Awurade. The spelling mistakes in the book dier, even Class 6 students would have been disappointed. How can you say ‘the alter of the gods’? There were so many worse ones, and even aside from that, there was the issue of punctuation. Oh, God, the punctuation! Commas missing everywhere they were supposed to be, being placed everywhere they weren’t needed! Paragraphs that looked like 2 short stories mashed into one long paragraph. Quotation marks hanging in random places, absent in others! And last I checked ‘young man’ is not one word.
But you now, sometimes, you must forgive the authors. They are stressed, they are under pressure and they are struggling to get their ideas onto the paper. So they might make a rather large number of mistakes. That’s where the editor comes in n’est-ce pas? This is where we commence a different section of the rant.
The Juvenile Community was not my idea. For that one, see Kiiki Quarm. But before I was involved in it, I was never really a content editor. I’d always been a creator, too lazy to proofread my own work. But being a co-editor with Owiredua at TJC, I can honestly tell you that editing isn’t always the most fun job. It’s time-consuming, can get really frustrating, and some spelling mistakes can make you want to give up on life (even when the mistakes are yours). I know that at times, things can slip out unnoticed, thus go uncorrected. I also know that though editing may be trying at times, IT’S NOT THAT HARD TO DO!
The editor of this book, The Deliverer, must have been one of the laziest editors ever, if he/she even existed. I wouldn’t be surprised if the story passed through no editor. This published book looks like it’s in the stages of a freaking first draft. That’s not the worst part. Apparently, the book was published first in 2011. The ‘revised’ version I bought was published in 2012. Revised? Which part of the book is revised? They changed the fanciness of the chapter titles or what?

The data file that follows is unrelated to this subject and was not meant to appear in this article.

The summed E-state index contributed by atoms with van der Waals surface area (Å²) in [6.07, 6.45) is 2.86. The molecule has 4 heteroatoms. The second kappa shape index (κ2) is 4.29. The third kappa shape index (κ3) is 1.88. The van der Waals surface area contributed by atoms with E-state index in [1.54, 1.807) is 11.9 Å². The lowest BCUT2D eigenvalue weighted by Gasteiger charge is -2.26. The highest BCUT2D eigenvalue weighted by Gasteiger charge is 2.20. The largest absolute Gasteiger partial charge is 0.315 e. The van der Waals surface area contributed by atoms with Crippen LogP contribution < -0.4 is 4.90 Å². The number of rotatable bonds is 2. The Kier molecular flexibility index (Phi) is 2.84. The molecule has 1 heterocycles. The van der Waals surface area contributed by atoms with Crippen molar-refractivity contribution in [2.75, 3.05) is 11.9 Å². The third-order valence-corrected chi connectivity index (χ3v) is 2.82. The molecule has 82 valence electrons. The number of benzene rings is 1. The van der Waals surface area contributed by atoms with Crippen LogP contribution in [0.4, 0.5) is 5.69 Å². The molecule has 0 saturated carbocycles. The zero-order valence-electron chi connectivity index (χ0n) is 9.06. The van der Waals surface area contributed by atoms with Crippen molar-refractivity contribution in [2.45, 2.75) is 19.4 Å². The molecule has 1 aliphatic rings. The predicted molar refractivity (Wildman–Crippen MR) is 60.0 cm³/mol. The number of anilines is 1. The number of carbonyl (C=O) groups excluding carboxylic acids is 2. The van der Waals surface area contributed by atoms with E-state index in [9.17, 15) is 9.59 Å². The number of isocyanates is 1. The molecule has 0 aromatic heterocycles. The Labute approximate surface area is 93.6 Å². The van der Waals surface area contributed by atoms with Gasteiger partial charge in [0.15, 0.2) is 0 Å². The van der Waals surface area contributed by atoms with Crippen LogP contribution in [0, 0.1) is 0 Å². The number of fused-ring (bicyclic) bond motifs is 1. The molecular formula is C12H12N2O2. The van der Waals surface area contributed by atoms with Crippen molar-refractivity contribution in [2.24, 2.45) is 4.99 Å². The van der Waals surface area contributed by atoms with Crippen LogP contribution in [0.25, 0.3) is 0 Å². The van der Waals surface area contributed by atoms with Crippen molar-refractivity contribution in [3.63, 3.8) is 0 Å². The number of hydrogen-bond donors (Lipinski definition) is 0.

The idea behind the book was fantastic. Definitely, let kids learn about history outside of a textbook. Osei Tutu’s story fascinates me. But there was little about this book that made reading it much different from reading it for History class in form 2 from ‘A History of Ghana’ or in class 6 from a Social Studies textbook. (And these books had fewer grammatical errors too.)
I know I’ve gone back and forth, but let me summarise the essence of this post: Publishers like these, and Ghanaians like us claim that we aim to foster literacy among Ghanaians, especially the young ones. And then we discourage people who want to be artistically-inclined, actors, authors, whatever, in favour of ‘practical’ things like medicine, law or engineering. Where does it leave us? With illiterate doctors and politicians, children being encouraged to read Ghana’s own mistake-filled literature that may have the detrimental effect of showing them that it’s alright to write like that, and the rest of the population filling their heads with hot sex and one-month fictional flings that add no value to their lives.
You know what? Y’all can go and fix the Cedi. Shoot all the politicians if you have to. Meanwhile, I’ll be there in the background, working on literacy in any way I can. After all, you need smart people to maintain a nation in a global village. How does the world see us when our First Lady goes to the world’s Superpower and can’t properly deliver a speech? (And we laugh at it like it’s funny.) I’m willing to dedicate my life to Ghanaian literacy. If, by my retirement age, my work comes to nil and has had no effect on the country, you might as well just come and find me, and tell me to shoot myself. (It’s very deep.)